It is a vice of a vulgar mind to be thrilled by bigness, to think that a thousand square miles are a thousand times more wonderful than one square mile, and that a million square miles are almost the same as heaven. That is not imagination. No. it kills it. "
- E.M Forster, Howard's End.

Saturday, 5 September 2015

Just Can't Bring Myself to Use It

Well, the pattern for the Mother-of-the Groom jacket has arrived.

But I just can't cut into this phulkari... I mean, just look at the beauty and amount of hand-stitching! 

I put my diary there so you could see the size. It would cover a single bed, with a backing and a bit of extra fabric for the sides... I have decided to keep it. I will keep it for ever and put it on a wall, or one of the spare beds, or hang it on my wall when I am old and living in one room in a cabbage and urine-smelling retirement home, and brighten up my and my carers' lives... 
I'll go and buy another bit of material. 
Once this nausea is over from this rotton gastro bug.

Friday, 4 September 2015

Marvelous Iridescence

A few years ago when I was doing my PG Dip Arts & Design* I visited the back of house at Te Papa (our New Zealand national) Museum.  I felt very special going through those flush doors reserved for scientist-y types, and being allowed to peek into the wonderful wooden cabinets that used to be how all museums were in the old days before buttons and lights and simple explanations.


One of the main reasons I was there was to investigate iridescence in insects.  Iridescence is that strange, almost magical quality of colouration that appears to change with the angle of light that strikes the surface.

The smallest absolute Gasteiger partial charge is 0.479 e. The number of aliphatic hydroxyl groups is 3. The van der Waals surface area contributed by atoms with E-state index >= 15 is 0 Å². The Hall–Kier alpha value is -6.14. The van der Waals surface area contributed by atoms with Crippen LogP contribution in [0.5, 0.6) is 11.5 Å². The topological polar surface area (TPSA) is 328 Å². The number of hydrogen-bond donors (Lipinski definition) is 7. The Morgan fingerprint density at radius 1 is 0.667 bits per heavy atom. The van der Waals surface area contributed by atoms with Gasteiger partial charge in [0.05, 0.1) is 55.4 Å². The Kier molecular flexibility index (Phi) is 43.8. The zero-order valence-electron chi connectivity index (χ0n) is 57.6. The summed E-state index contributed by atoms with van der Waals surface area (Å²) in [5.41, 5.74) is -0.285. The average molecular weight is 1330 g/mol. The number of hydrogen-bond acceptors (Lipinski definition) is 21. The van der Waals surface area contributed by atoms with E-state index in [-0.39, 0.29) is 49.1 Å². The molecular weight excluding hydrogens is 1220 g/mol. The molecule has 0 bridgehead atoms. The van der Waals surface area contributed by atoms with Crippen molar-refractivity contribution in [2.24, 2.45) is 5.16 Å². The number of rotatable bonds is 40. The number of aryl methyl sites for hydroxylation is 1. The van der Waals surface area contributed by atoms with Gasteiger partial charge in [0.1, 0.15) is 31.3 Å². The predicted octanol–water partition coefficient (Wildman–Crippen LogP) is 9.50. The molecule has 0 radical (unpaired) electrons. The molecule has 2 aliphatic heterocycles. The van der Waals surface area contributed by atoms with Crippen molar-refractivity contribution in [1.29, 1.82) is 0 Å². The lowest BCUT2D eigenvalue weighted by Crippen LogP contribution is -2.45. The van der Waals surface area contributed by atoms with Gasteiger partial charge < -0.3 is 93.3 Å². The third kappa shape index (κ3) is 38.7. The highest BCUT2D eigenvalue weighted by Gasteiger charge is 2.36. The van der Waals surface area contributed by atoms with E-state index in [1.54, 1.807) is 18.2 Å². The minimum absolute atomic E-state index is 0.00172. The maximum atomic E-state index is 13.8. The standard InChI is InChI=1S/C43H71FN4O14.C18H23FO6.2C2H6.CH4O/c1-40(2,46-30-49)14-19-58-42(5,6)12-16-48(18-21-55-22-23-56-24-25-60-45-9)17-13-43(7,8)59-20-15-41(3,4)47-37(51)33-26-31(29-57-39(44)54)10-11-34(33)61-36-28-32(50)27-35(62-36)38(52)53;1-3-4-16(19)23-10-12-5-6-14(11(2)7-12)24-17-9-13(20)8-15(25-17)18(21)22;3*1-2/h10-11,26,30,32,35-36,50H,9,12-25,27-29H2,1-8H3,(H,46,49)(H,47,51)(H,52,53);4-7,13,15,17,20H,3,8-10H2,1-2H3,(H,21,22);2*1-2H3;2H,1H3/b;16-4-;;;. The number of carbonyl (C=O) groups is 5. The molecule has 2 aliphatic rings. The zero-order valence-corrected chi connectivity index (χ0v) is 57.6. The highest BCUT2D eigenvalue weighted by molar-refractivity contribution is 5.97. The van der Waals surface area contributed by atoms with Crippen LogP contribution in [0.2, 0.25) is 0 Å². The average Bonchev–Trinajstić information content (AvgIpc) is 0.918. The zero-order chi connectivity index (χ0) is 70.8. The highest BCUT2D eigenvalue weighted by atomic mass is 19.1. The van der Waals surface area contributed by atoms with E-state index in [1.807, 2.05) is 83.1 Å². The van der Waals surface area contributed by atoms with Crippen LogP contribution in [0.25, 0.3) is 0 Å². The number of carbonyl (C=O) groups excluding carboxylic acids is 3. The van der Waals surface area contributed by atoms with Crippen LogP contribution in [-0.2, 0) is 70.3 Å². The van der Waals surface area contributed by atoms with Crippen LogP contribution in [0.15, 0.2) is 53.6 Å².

Many tropical insects and birds show iridescence and despite their brilliance, I have a theory that it is a form of cryptic colouration - what we used to call camouflage.
   I think that frequent warm jungle rains followed by sunshine means that often there are puddles of water on leaves, and if a tasty butterfly, bird or beetle can look like the reflection of the sky off water, it is less likely to become lunch for a bird.  However if it happens to become the object of unwanted attention, it merely needs to shift itself and it disconcertingly either 'disappears' into another colour, or, at another more acute angle, grows very dark and blends in with the shadows.
But if it does want to stand out, perhaps to a show off to a prospective mate, then the same colours twitching and vibrating in sunshine are alluring and attractive, as peacock feathers also were to Edwardian milliners, for hats.

These images are the one butterfly, the Green Buddha Swallowtail, or Peacock Swallowtail (Papilio blumei), (native of Sulawesi) that I photographed at different angles with respect to the light. It's hard to believe it's the same species, isn't it?

* One day I want to do my Masters of A&D.  So I can write MAD after my name.

Wednesday, 2 September 2015